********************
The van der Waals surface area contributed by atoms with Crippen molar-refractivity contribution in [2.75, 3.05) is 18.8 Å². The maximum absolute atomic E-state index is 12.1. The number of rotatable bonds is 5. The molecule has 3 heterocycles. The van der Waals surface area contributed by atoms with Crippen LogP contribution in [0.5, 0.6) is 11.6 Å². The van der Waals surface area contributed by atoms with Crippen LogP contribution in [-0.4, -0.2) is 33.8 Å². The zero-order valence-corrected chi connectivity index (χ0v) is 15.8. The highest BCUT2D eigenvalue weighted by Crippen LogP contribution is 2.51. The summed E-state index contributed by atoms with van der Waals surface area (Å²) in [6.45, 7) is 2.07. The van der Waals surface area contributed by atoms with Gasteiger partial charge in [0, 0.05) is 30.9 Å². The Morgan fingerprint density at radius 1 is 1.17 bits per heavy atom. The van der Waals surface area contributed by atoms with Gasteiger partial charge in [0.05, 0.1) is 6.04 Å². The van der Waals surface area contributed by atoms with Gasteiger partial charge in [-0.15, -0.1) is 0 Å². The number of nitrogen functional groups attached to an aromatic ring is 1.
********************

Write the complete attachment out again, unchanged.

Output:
The van der Waals surface area contributed by atoms with Crippen molar-refractivity contribution in [2.75, 3.05) is 18.8 Å². The maximum absolute atomic E-state index is 12.1. The number of rotatable bonds is 5. The molecule has 3 heterocycles. The van der Waals surface area contributed by atoms with Crippen LogP contribution in [0.5, 0.6) is 11.6 Å². The van der Waals surface area contributed by atoms with Crippen LogP contribution in [-0.4, -0.2) is 33.8 Å². The zero-order valence-corrected chi connectivity index (χ0v) is 15.8. The highest BCUT2D eigenvalue weighted by Crippen LogP contribution is 2.51. The summed E-state index contributed by atoms with van der Waals surface area (Å²) in [6.45, 7) is 2.07. The van der Waals surface area contributed by atoms with Gasteiger partial charge in [0, 0.05) is 30.9 Å². The Morgan fingerprint density at radius 1 is 1.17 bits per heavy atom. The van der Waals surface area contributed by atoms with Gasteiger partial charge in [0.05, 0.1) is 6.04 Å². The van der Waals surface area contributed by atoms with Gasteiger partial charge in [-0.15, -0.1) is 0 Å². The number of nitrogen functional groups attached to an aromatic ring is 1.